I know a man named Bill, he is retired and lives in San Diego. Several times a week he does something quite out of the ordinary: he drives his car across the border to Tijuana, Mexico to serve the poor. Bill helps the needy in Tijuana in different ways, he visits a prison and cuts the hair of inmates, he gives soup to people living on the street and he goes to poor villages to deliver toys to children. Bill does all these things in a simple and matter-of-fact sort of way. He never draws attention to himself. What is amazing is that he does all this work in Mexico knowing basically no Spanish. Bill is also a bit of a character; you could say he is a little rough around the edges. Sometimes his language can be a little “colorful”. In fact, if he knew I was speaking about him today, he would probably have some choose words for me, words I couldn't repeat here. Bill is definitely a unique individual and among all that he is, what stands out the most is that he is perhaps the most humble man I have ever met.
In today’s gospel, Jesus speaks strongly about the importance of humility. The virtue of humility seems to be one that is very close to the heart of Christ. It is one facet of His life we need to imitate, in fact he commands us: “learn from me for I am meek and humble of heart” (Mt. 11:29). You can easily picture the scene of today’s gospel. Jesus is at a banquet, perhaps He is in the back of the room, out of the way, but He is watching very attentively the behavior of the guests. Jesus can see them trying to “one-up” each other, seeking to get the seats of honor at the table, looking for attention and in general strutting around like peacocks. Because of what He witnesses Jesus tells us a parable with a strong message: be humble, do not be puffed up or prideful, or seeking to be seen great in the eyes of other. We are blessed to have a living witness to this message in our current Holy Father. Through his actions Pope Francis is echoing this teaching of Christ. A couple examples come to mind. You might have heard that after he was elected as Pope he declined to take the waiting limousine that was to take him to dinner with the cardinals. Instead, he chose to ride to the dinner with the cardinals in a mini-bus, he wanted to be “one of the guys”. The next day, Pope Francis was in a car on the way back from visiting a Church. He had the car stop at the hotel he had been staying at prior to his election, got out, went to the main desk and paid his bill. This is something he easily could have had an aide do. His example shows us the utmost importance of humility in our lives as Christians.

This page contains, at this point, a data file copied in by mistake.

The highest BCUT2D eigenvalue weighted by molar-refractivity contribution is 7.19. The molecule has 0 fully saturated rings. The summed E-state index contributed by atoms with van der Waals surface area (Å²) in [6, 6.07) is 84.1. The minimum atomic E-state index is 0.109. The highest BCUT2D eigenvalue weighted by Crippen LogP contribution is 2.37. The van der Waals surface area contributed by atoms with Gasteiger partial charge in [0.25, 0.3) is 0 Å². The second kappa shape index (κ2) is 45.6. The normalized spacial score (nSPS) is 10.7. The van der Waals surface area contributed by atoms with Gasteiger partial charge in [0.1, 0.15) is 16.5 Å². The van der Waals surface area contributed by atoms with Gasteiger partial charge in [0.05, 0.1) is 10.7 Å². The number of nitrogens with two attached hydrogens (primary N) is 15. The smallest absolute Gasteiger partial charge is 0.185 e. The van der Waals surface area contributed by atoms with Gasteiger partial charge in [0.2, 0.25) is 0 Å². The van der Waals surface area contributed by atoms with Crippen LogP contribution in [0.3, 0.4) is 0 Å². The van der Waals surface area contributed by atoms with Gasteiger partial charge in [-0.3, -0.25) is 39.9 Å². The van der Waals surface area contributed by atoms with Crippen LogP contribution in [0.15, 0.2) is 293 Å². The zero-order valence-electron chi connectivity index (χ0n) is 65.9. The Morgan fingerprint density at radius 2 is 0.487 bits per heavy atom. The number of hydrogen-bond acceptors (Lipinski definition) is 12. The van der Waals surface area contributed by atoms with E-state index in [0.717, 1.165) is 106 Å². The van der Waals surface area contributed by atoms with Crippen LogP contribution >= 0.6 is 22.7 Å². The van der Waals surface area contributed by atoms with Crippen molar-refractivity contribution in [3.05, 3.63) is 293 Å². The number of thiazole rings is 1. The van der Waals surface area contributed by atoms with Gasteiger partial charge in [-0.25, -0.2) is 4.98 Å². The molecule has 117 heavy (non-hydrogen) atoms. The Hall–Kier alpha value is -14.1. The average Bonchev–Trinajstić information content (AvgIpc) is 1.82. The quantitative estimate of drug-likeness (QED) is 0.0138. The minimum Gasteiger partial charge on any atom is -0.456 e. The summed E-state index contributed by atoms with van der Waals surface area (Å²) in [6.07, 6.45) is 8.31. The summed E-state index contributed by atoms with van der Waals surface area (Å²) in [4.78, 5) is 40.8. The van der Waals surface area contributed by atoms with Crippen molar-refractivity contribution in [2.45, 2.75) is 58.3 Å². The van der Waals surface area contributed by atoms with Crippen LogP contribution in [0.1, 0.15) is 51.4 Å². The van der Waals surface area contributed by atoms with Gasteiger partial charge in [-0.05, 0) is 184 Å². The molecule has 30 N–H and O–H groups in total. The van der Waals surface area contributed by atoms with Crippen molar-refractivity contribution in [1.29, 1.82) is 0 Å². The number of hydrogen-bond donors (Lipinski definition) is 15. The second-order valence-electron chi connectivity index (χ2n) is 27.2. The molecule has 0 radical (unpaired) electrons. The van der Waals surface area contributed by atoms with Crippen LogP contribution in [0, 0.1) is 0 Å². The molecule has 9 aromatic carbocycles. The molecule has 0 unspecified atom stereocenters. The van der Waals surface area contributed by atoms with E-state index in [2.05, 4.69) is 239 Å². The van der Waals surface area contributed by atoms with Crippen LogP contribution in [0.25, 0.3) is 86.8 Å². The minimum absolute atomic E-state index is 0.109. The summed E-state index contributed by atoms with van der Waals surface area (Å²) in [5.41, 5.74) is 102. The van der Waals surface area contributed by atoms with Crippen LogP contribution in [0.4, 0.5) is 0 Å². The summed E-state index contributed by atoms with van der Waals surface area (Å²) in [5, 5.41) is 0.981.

In different ways, we all struggle with being humble. I doubt that humility is an easy thing for any of us. Now, we have probably met some people whose lack of humility is all too evident. They walk around talking about themselves all the time and drawing attention to themselves. I doubt that any of us are like this. We lack humility in more subtle ways. During a retreat while at seminary, the retreat director spoke to us about humility. He read out a list, written by St. Josemaria Escriva, which gave signs that you might be lacking in humility. Listening to the list was a sobering experience for me as I found myself ticking off each point. I would like to share a few of the points with you. Here are some signs that indicate you may be lacking in humility: